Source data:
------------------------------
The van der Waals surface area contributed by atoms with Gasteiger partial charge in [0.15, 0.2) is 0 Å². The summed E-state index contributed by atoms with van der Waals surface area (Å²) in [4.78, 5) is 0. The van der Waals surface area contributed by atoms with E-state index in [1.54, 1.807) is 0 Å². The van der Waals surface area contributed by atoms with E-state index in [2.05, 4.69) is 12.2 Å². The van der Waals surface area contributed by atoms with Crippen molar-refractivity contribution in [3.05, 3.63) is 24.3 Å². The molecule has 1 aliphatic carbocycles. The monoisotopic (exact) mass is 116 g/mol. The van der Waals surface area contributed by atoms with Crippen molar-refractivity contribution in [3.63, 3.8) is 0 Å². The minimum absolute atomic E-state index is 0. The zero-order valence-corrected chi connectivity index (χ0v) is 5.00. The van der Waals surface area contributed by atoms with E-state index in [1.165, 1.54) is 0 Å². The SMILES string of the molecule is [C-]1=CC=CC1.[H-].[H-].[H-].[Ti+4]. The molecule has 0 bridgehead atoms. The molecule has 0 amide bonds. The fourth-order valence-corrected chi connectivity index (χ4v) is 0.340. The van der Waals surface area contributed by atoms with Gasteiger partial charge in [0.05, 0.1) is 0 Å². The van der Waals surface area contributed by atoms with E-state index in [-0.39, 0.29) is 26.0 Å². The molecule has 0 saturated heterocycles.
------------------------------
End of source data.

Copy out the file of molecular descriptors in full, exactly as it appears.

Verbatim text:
The van der Waals surface area contributed by atoms with Gasteiger partial charge in [0.15, 0.2) is 0 Å². The summed E-state index contributed by atoms with van der Waals surface area (Å²) in [4.78, 5) is 0. The van der Waals surface area contributed by atoms with E-state index in [1.54, 1.807) is 0 Å². The van der Waals surface area contributed by atoms with E-state index in [2.05, 4.69) is 12.2 Å². The van der Waals surface area contributed by atoms with Crippen molar-refractivity contribution in [3.05, 3.63) is 24.3 Å². The molecule has 1 aliphatic carbocycles. The monoisotopic (exact) mass is 116 g/mol. The van der Waals surface area contributed by atoms with Crippen molar-refractivity contribution in [3.63, 3.8) is 0 Å². The minimum absolute atomic E-state index is 0. The zero-order valence-corrected chi connectivity index (χ0v) is 5.00. The van der Waals surface area contributed by atoms with E-state index in [1.165, 1.54) is 0 Å². The SMILES string of the molecule is [C-]1=CC=CC1.[H-].[H-].[H-].[Ti+4]. The molecule has 0 bridgehead atoms. The molecule has 0 amide bonds. The fourth-order valence-corrected chi connectivity index (χ4v) is 0.340. The van der Waals surface area contributed by atoms with Gasteiger partial charge in [0.05, 0.1) is 0 Å². The van der Waals surface area contributed by atoms with E-state index in [-0.39, 0.29) is 26.0 Å². The molecule has 0 saturated heterocycles.